IVF: myth vs fact

Published by Baby Bunting on Wednesday, January 23, 2019

IVF is an assisted reproductive technology (ART) that helps women and couples with barriers to conception try for a baby.

What is IVF?

IVF is the common acronym for in vitro fertilisation. IVF is a process conducted under laboratory conditions that introduce sperm to a woman’s egg in a petri dish. Once fertilised, the embryo is implanted in the woman’s uterus with the intent of becoming a viable pregnancy.

Why do some women need IVF?

IVF is only one of several ARTs for pregnancy. IVF might be recommended for some of the following reasons:
  • A woman has blockages in her fallopian tubes that cause irregular or difficult ovulation
  • There are minor problems with a partner’s sperm, such as decreased motility (movement)
  • Intrauterine insemination hasn’t worked (that is, injection of sperm into the uterus and into the proximity of the egg)
  • The use of fertility drugs such as clomiphene, an ovulation-inducing drug, has failed
  • Trying from between six months to a year to conceive has not resulted in pregnancy.

How does IVF work?

Think of IVF as a process rather than a procedure. IVF is conducted over several weeks at a specialist clinic and generally goes through:
  • Stimulation of the ovaries and release of the eggs
  • Collection of the eggs
  • Introduction of the sperm (the IVF part – literally ‘in glass fertilisation’), either from a partner or a donor
  • Cultivation of the embryo/s (excess fertilised embryos can be frozen for subsequent attempts)
  • Implantation of the embryo into the woman’s uterus.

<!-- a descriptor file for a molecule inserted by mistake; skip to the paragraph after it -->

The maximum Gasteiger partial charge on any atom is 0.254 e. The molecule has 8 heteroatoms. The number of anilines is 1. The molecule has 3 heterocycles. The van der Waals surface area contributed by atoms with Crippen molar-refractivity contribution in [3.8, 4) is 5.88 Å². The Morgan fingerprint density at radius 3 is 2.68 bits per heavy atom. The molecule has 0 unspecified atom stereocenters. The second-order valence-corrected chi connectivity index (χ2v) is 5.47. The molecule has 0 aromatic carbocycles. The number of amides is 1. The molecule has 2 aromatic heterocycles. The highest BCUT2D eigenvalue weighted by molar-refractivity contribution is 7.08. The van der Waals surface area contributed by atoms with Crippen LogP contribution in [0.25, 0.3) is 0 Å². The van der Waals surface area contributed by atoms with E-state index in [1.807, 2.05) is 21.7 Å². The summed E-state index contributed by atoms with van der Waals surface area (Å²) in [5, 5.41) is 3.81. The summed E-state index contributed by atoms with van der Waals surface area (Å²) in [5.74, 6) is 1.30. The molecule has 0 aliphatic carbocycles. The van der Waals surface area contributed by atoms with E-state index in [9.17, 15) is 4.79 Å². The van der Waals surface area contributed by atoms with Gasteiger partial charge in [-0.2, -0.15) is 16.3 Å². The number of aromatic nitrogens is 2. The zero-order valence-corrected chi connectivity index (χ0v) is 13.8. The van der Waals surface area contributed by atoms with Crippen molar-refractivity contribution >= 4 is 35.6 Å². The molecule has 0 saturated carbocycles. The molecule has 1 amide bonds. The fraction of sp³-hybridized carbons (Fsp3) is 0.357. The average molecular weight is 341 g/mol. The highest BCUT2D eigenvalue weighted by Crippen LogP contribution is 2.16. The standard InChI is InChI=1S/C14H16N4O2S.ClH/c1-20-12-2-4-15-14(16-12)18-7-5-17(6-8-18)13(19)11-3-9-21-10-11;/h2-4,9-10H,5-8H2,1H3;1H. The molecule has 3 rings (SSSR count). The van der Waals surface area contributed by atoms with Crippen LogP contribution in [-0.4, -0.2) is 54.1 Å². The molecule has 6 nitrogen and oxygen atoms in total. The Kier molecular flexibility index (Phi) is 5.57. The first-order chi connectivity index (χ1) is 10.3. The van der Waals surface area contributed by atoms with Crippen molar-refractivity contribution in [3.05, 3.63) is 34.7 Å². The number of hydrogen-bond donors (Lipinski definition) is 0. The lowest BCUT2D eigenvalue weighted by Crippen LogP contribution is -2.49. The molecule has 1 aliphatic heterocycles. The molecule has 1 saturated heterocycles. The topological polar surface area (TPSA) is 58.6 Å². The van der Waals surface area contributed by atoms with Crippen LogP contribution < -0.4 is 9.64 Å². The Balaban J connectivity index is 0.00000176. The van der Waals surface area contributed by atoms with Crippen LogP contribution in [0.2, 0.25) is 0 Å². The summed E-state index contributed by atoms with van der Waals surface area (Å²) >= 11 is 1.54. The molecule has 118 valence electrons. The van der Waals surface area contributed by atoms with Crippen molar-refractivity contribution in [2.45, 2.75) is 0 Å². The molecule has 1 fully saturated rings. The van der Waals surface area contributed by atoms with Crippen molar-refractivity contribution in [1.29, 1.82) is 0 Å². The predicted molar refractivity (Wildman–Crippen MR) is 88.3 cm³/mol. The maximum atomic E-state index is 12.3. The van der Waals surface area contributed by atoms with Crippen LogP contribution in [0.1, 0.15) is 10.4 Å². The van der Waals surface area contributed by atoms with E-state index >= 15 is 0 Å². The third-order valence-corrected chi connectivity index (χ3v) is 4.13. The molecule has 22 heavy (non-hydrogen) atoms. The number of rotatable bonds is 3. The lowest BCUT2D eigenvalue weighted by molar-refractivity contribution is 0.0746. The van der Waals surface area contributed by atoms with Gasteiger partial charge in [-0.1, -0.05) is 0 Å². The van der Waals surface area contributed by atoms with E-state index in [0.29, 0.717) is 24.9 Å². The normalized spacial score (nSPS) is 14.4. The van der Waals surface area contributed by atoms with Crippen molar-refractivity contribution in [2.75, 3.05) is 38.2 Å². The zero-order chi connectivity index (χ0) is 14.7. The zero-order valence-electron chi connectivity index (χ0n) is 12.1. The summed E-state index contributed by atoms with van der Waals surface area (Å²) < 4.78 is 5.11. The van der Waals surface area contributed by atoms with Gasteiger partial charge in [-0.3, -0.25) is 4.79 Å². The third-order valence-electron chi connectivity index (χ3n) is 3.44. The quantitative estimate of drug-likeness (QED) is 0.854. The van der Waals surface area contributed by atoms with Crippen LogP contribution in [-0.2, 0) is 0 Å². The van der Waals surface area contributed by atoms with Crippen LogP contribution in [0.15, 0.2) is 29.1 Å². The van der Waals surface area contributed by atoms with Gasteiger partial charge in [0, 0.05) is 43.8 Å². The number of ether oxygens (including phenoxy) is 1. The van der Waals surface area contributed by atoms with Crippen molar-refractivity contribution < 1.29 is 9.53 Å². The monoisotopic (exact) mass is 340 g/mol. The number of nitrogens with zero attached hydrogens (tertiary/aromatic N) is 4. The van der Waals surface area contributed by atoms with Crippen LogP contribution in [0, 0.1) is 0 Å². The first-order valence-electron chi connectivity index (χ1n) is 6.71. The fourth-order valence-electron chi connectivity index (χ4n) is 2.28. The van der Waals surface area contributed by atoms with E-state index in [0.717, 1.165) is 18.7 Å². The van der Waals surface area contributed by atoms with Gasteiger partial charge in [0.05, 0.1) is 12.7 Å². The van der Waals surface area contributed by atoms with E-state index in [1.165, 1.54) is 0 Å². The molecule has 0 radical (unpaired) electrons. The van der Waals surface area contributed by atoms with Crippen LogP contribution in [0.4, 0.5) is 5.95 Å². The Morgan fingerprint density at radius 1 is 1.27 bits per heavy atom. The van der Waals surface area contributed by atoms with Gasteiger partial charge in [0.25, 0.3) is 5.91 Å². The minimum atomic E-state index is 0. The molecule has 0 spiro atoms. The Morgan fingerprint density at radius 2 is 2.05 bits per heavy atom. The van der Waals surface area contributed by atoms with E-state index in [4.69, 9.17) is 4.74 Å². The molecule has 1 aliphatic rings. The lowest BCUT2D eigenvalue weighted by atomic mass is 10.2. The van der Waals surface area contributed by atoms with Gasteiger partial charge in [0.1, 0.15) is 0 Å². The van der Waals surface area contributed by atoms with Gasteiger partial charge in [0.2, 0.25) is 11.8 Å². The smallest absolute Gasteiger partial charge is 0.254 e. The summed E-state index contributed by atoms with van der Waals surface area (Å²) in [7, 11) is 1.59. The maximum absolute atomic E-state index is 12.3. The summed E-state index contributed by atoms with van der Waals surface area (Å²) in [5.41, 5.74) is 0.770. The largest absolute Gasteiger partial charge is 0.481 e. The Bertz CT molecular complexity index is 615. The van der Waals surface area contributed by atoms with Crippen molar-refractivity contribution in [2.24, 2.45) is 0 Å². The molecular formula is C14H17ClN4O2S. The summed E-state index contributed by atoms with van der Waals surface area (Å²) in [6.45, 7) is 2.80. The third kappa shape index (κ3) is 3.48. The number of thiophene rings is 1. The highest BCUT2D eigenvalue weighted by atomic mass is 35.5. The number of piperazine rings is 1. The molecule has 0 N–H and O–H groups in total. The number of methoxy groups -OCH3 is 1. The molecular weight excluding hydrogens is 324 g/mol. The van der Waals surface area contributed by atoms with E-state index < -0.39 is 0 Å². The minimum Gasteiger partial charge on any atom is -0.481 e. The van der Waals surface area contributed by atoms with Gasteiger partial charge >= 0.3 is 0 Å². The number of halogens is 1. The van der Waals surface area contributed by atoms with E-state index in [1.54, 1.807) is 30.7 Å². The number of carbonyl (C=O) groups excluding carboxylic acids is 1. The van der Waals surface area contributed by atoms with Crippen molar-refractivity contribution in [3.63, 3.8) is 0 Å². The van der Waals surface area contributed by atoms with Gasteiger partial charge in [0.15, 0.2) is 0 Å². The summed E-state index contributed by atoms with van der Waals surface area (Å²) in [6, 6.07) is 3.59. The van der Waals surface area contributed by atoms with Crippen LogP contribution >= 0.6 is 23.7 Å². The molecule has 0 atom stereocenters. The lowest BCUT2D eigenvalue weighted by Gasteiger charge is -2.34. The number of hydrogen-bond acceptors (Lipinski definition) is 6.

What is the success rate of IVF?

Across couples and individuals who undergo IVF, the success rate is relatively high, and even comparable to unassisted conception.

Some clinics report figures of successful embryo transfer – that is, viable embryo implantation into the uterus – of between 50% for women under 30 and 20% for women over 40. Keep in mind that the embryo then needs to successfully take in the womb and start to develop.

What are the costs of IVF?

IVF costs vary between clinics. IVF and its related services are covered or partly covered under Medicare and certain private health policies. A rough estimate of out of pocket expenses for a full IVF cycle is around $4000. Less complex procedures such as in uterine insemination (IUI) can be as much as less than half the cost of IVF.

Are IVF babies different to other babies?

No. Babies conceived using IVF are no different to those conceived using unassisted conception. Due to the use of medications throughout the process, some complications might arise in the mother. These are similar to the unpleasant symptoms of early pregnancy and will usually pass.

Who can I talk to about IVF?

A range of health professionals and support networks can offer advice before you visit a private clinic. Community health centres, local GPs, obstetricians, gynaecologists and family planning centres can each give you further information and answer any questions you might have regarding IVF and you.

*The above should not be considered a substitute for professional medical advice. Always seek the advice of trained medical professionals.

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